We all know the Fed is important, but do we know why?
The central bank of the United States was created by Congress to provide the nation with a "safer, more flexible and more stable monetary and financial system," according to the Fed. But among its 12 Federal Reserve Districts, none are arguably as important as the New York branch.
And the New York Fed is about to undergo some change. President William Dudley announced plans Monday, Nov. 6, to retire early from his post. He plans to leave his job as leader of the New York Fed sometime in mid-2018, as soon as a suitable replacement is found.
While it's too early to speculate who might be the pick of the selection committee, it's important to recognize the gravitas the position carries.
First Among Equals
The New York Fed oversees the Second Federal Reserve District, which includes New York State, 12 northern counties in New Jersey, Fairfield County in Connecticut, Puerto Rico and the U.S. Virgin Islands.
That's a geographically small area, especially when compared to other regional Fed banks. But the New York Fed is the largest Reserve Bank in terms of both assets and volume of activity, establishing its reputation as the first among equals. In Fairfield County, the median household income in the 2010 census was $81,268. The real median household income nationwide was $49,445 that year -- there's a lot of money in the second district.
The New York Fed has its ear to the ground in the finance capital of America. Its seats are the closest to Wall Street, meaning the New York Fed is responsible for sniffing out information that could move markets ahead of other banks.
In addition to the responsibilities the New York Fed shares with the 11 other regional branches, it has unique operations including conducting open market operations, intervening in foreign exchange markets and storing monetary gold for foreign central banks, governments and international agencies.
Policy might be decided in Washington, but it's implemented in New York. The New York Fed is the only regional bank with a permanent vote on the Federal Open Market Committee and its president -- Dudley's replacement -- is traditionally selected as the Committee's vice chairman.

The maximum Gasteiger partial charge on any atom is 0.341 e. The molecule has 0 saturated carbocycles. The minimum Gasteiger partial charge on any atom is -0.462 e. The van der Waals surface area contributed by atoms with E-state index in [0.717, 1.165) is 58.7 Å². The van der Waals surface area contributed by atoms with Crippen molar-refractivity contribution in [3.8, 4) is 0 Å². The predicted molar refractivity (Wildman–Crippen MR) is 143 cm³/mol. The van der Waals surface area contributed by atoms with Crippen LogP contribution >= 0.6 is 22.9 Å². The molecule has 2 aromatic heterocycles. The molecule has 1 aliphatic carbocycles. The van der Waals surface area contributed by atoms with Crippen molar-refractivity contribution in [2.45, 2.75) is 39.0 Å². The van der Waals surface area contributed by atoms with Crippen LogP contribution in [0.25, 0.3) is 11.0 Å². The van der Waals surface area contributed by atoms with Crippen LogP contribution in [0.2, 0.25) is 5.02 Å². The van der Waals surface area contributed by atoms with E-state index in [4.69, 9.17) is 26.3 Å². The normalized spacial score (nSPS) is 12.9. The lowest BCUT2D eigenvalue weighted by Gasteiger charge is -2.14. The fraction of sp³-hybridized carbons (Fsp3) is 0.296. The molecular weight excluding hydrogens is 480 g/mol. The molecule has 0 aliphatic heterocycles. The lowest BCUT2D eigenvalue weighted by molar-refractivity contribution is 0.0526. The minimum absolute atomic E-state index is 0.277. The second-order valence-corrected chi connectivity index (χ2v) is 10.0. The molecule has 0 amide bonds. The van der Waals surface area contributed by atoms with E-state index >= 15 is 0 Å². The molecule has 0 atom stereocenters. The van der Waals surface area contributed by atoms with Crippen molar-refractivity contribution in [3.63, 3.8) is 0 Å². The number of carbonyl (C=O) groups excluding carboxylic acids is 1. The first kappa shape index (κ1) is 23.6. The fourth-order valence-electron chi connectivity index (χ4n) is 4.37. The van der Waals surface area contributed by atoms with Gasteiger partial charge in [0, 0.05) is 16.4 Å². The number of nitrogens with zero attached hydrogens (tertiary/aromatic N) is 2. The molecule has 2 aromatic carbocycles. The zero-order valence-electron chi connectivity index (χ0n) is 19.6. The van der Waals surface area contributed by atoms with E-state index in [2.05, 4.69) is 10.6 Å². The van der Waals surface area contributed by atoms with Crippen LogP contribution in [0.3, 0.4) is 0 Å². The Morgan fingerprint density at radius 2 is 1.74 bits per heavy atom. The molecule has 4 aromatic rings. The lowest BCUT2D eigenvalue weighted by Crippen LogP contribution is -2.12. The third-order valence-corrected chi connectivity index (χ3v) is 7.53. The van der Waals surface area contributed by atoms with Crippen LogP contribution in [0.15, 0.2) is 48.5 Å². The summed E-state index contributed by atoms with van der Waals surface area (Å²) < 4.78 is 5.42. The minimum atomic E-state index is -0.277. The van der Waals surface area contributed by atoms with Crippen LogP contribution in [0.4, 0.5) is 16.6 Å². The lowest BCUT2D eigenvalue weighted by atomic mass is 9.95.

The FOMC consists of 12 members - seven from the Board of Governors, four who rotate from other regional banks and the president of the New York Fed. There's always a voting seat at the table for the New York Fed, which other regional banks can't say.
Dudley was named the 10th president and CEO of the New York Fed in January 2009 and was later reappointed in 2016. His term was to end in January 2019, when he would have reached the 10-year policy-limit in the role.
Dudley is widely regarded as a leader who shepherded the bank through the years following the recession. He played an instrumental role in implementing emergency lending facilities and monetary policy measures just after the collapse, then normalizing the Fed's policy as recovery took hold.
A changing Fed
While Dudley's departure will surely shake up the Fed system, it's already undergoing considerable change. President Donald Trump last week appointed Board of Governors member Jerome Powell to the Federal Reserve Chairman position, replacing Janet Yellen in February.
Yellen had been in the post since 2014 and been a leader in the Fed system since 2004. Powell became a governor in 2012, meaning he'll have less experience in the system than Yellen did when he assumes office.
The New York Fed president will likely bear some responsibility to aid Powell in navigating his new post. Given Powell's extensive background in private equity and high finance, he'll likely turn to New York as one of the most familiar Fed regions. With that, the next New York Fed leader will undoubtedly remain influential over Fed policy.
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